William 'Bill' F Arnold was born in Norwich in 1909. By the outbreak of Second World War in 1939, he had joined the Suffolk Yeomanry and gained a commission.
In November 1942, Bill Arnold became a Major and was appointed as the second Commander of the 1st Airlanding Anti-Tank Battery RA, after his predecessor Major Ian Toler was accepted into the Glider Pilot Regiment. Bill Arnold was always keen on physical fitness and one of his first actions was to introduce a daily session of PT usually at 0700hrs.
The Battery’s first real taste of action came in 1943 when they sailed to North Africa. In July the Battery was attached to 1st Parachute Brigade for the operation to take and hold the Primosole Bridge on Sicily. This was to be the first time that 6 pounder anti-tank guns were to be flown into action. They were allocated 11 Horsas and 8 Waco gliders to take 6 officers and 69 men. The Battery Commander Major Bill Arnold would parachute in as a 'Recce party' to select gun positions with 2 NCO troop commanders and 3 NCOs from each troop. As it turned out Bill did not arrive till 0930hrs, some hours after the actual drop as he landed in a valley some miles away and had to walk to the Primosole bridge.
After a the campaign, Bill and the rest of the Battery went back to North Africa to prepare for the seaborne invasion of Italy. In late December 1943 the Battery returned to England ready to take part in the invasion of Europe which was planned for 1944. After several cancellations the Battery joined 1st Airborne Division on Op Market Garden, bound for Arnhem in September 1944.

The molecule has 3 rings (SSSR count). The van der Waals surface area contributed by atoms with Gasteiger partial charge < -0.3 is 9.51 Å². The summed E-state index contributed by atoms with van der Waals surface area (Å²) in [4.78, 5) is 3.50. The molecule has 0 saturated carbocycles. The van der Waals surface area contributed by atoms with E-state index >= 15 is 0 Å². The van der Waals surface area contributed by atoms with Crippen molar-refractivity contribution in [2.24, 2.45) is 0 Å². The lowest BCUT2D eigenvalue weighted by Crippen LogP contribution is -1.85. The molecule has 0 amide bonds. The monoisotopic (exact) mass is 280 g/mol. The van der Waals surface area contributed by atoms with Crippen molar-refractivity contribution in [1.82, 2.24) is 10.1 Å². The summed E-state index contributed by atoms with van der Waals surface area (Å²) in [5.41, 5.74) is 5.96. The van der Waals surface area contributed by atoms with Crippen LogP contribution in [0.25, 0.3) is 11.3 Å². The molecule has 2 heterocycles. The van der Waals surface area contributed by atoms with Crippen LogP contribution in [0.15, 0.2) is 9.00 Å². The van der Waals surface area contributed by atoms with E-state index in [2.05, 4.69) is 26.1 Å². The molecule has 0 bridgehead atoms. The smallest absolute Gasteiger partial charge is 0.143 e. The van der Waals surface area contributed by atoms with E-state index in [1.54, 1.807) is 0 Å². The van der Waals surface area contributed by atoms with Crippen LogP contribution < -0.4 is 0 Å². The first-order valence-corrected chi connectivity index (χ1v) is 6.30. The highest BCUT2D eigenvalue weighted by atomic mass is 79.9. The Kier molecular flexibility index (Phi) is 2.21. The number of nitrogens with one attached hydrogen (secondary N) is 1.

By now the Battery consisted of A, B and C Troops who were to support the 1st, 2nd and 3rd Parachute Battalions respectively, each armed with four 6 pounder guns. D Troop (four 17 pounders) was to be deployed to protect the Divisional area. P and Z Troops (with four 17 pounders and two 6 pounders respectively) were to support the 1st Parachute Brigade and Divisional troops respectively.
Bill felt his place was go to the road bridge at Arnhem which was the ultimate objective of two of the two Parachute Battalions. Following on at the rear of the 2nd Battalion snake, Bill and his small HQ group made it to the Bridge. Five of his unit’s guns also made it and over the coming days were a key component in the defensive force at the Arnhem Road Bridge. However, as time went on more and more of the original gun crews became killed or wounded, whilst others were eventually captured.
Bill Arnold was taken prisoner at the bridge and spent the rest of the war in captivity.
He died in February 1997.
John C Howe, Point Blank Open Sights, (1999) Hough Publishing.
Peter Wilkinson MC, The Gunners at Arnhem, (1999) Spurwing.